So, 2019 is done and gone. I can't readily recall all the things that happened last year, because it's been too much for the human brain to absorb and remember in its entirety, but what I took away from it is that this year was indeed very rich in deaths.
The year of mourning started in January with the death of Marie Kyselková, our Princess with the golden star. Did you watch the fairy tale on TV during Christmas? I did. I loved her. Luděk Munzar, a truly great man, was the next. The National Theater has never seen such an event before, they even gave homage to him in the form of a honorary flyover over the building of the Golden Chapel. Oh, that poor reporter who said that his coffin flew over the Vltava in a live broadcast...
And I can go on like this - in February it was Petr Oliva, signatory of Charta 77 Stanislav Milota and later Jiří Pomeje. In March, the legendary Aťka Janoušková aka bee Mája passed away, followed by Stanislav Zindulka and, last but not least, Daniel Nekonečný, who, even after his sudden death, showed everyone that a funeral can actually be a fun celebration of life. His last farewell was nothing short of a Caribbean Carnival.
Karel Gott, virtually our national hero, concluded the year already at the beginning of October. The last person to have such a farewell was Václav Havel. The whole nation was veiled in black. My eyes still tear up whenever I think back to both of his funerals.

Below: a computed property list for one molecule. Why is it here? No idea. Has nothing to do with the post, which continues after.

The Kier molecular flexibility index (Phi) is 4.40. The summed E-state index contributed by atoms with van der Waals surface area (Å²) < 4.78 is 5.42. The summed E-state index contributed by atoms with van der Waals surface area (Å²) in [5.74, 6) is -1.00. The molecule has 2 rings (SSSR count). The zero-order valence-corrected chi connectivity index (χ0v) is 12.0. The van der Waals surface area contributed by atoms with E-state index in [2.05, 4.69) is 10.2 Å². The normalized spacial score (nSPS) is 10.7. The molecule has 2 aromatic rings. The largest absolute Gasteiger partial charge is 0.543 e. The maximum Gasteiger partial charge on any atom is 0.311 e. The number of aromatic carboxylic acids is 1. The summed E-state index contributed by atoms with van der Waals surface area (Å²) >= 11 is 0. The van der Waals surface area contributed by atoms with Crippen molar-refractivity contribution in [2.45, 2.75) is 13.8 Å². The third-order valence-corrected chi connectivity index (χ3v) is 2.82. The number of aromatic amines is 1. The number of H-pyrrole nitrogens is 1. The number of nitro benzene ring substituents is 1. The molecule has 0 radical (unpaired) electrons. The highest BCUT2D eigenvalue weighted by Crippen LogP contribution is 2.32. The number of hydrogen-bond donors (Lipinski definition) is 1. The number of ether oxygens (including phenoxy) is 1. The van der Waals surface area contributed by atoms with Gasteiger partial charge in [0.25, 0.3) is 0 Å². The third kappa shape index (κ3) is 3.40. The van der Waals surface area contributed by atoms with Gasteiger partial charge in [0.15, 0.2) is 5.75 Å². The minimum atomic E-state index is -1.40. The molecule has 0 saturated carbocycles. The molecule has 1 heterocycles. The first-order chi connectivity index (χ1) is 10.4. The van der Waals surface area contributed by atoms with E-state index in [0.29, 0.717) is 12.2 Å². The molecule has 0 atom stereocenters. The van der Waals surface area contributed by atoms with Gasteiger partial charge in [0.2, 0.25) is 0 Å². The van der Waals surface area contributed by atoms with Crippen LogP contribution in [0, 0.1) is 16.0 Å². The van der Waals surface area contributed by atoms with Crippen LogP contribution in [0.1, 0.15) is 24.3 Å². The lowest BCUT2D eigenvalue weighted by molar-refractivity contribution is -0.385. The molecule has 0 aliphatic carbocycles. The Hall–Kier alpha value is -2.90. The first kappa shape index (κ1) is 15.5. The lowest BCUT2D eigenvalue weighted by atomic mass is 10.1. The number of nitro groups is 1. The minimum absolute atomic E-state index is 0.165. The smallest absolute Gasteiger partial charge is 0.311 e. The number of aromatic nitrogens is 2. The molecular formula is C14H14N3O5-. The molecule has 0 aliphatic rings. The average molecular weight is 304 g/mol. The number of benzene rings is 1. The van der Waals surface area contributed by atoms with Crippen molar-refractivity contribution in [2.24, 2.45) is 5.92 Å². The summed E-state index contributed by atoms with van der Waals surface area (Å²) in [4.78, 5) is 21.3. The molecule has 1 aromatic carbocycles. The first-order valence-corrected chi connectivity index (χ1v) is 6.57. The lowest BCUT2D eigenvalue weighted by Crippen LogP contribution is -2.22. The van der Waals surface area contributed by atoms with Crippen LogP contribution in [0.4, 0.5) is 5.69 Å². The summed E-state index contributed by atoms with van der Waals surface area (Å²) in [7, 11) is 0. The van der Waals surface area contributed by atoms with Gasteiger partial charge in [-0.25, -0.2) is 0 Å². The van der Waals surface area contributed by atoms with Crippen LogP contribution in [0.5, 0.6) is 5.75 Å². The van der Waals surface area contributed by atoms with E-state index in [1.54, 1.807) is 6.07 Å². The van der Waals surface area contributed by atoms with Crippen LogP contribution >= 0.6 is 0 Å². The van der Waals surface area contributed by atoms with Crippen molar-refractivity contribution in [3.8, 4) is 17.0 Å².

But I wouldn't like to send the year off on a completely negative note. The biggest event of 2019 was probably the anniversary of the Velvet Revolution. Thirty years of freedom. What a treat for the Czech Television! A gazzilion of TV shows, reminiscences, reunions... It made me feel like I should wrap myself in velvet, hurry up and buy a plane ticket, just because I could travel anyplace I wished to, and eat ten bananas at once to celebrate the fact that I didn't have to queue for them. Everything is readily available. Freedom is a great thing.
Unfortunately, our politicians kept ruining the gifts of freedom for me throughout the year. This is madness! I can't even count how many demonstrations have been held, courtesy of the association Milion chvilek pro demokracii ("A Million Moments for Democracy"). It looks like politicians are doing their best to rob us of our precious freedom all over again. Due to this, the great anniversary has a bitter aftertaste.
We also remembered Palach, who "celebrated" the 50th anniversary of being burned alive. As a result, a couple of madmen got the idea to follow in his footsteps and set themselves on fire. I hope it won't happen again next year.
But let's move to a positive piece of information that I personally find touching - Čtyřlístek also celebrated its 50th birthday! Pinďa, Fifinka, Mišpulín and Bobík. I loved them, they guided me through my entire childhood, and so I rushed to buy a new issue, even though I'm an adult now.
In conclusion, I'd like to point out a real miracle that happened in 2019: the modernization of eight kilometers of the D1 motorway. We are one step closer to a smooth drive in the direction of Brno. The disgrace to this republic can boast a whole new eight kilometers - the result of a whole year of work. But the Minister for Transport Vladimír Kremlík promises that this highway to Hell will be finished in 2021. Then we'll no longer need to prepare snacks for the journey, pack sleeping bags and spare clothes in case of collapse.
I would like to wish all of us firm nerves in 2020, and lots and lots of things going right instead of wrong. Less people dying and more of them being born - someone has to work for our pensions, after all. I wish we had more reasons to laugh, for Greta solve to find a solution for the climate crisis and for us all to have a good life.